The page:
The Herman Trend Alert|
July 1, 1998:
Dramatic Increases in At-Home Workers
A Census Bureau bulletin reports a dramatic reversal in the proportion of people who work at home. Between 1960 and 1980 we saw a substantial decline in the number of family farmers. At the same time, there was a growing tendency of solo professionals such as doctors and lawyers to leave their home offices and join group practices.
The number of workers who worked from home dropped from 4,663,000 in 1960 to 2,685,000 in 1970 and to 2,178,000 in 1980. The 1990 numbers showed a jump to 3,406,000 and the Bureau acknowledges that their numbers are probably significantly low. The error stems from the specific questions that are asked during the Census Bureau’s surveys.
A separate Census survey, Characteristics of Business Owners, reports that nearly half the 17 million small businesses in the US in 1992 were home-based. Most of these businesses are not full-time endeavors, however, so earnings are understandably low. Most who work at home were self-employed in the 1990 count. Employment in service industries accounted for 46 percent of home-based workers, while about 18 percent were in agricultural, forestry, or fishing industries. Earnings were also lower, with only three percent earning more than $75,000 a year.
Getting accurate numbers in this burgeoning sector of our economy is difficult. Home-based business owners, telecommuters, and other people who work at home don’t show up on a lot of the surveys and research. We won’t have updated information from the Census Bureau until long after the 2000 count is completed, and even that accuracy may be in question.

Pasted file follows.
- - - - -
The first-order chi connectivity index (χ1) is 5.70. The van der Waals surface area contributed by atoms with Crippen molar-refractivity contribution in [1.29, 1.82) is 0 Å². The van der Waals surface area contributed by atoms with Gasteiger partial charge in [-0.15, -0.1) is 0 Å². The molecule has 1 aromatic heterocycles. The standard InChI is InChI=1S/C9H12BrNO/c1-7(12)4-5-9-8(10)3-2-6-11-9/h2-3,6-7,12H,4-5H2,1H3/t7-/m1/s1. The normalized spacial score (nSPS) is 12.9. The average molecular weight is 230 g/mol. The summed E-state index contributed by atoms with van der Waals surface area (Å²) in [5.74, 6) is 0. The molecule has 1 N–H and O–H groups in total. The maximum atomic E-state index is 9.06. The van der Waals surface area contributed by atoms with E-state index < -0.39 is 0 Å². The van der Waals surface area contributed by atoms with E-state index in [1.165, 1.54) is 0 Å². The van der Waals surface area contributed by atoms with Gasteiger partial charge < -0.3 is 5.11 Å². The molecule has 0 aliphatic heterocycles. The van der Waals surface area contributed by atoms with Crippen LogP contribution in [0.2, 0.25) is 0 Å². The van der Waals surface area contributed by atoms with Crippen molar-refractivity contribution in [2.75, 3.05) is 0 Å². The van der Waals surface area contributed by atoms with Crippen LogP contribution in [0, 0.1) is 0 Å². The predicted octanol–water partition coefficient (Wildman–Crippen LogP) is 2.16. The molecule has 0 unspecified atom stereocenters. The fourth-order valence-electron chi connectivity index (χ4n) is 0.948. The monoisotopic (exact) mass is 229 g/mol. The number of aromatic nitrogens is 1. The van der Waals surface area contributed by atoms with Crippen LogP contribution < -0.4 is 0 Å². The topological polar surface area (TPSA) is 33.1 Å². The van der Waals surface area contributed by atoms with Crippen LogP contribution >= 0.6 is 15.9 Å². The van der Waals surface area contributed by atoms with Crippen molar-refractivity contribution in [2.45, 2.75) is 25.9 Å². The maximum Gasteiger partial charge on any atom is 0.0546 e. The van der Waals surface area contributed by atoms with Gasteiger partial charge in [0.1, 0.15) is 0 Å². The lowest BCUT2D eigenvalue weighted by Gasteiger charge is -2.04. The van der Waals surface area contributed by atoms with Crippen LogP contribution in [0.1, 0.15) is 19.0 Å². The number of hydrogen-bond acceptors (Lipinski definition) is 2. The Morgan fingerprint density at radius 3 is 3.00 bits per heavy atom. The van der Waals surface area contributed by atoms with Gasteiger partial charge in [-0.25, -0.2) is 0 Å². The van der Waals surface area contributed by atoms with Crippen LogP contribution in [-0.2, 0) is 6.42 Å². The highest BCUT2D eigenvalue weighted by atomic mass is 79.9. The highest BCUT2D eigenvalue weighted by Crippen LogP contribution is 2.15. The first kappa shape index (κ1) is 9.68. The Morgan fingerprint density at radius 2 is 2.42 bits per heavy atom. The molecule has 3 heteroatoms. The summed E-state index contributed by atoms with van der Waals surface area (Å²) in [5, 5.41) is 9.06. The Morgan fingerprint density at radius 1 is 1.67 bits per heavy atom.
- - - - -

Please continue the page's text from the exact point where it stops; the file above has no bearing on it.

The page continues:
It is clear that the trend is that home-based workers will increase substantially—from the 1990 to 2000 Census counts . . . and beyond. We estimate that the numbers have climbed far beyond 15 million. A 1997 survey prepared for Telecommute America estimates that the number of Americans "telecommuting" via computer from their homes to their businesses rose from about 4 million in 1990 to approximately 11 million in 1997. Home based workers will increase substantially—from the 1990 to 2000 Census counts . . . and beyond. We estimate that the numbers have climbed far beyond 15 million. A 1997 survey prepared for Telecommute America estimates that the number of Americans "telecommuting" via computer from their homes to their businesses rose from about 4 million in 1990 to approximately 11 million in 1997.
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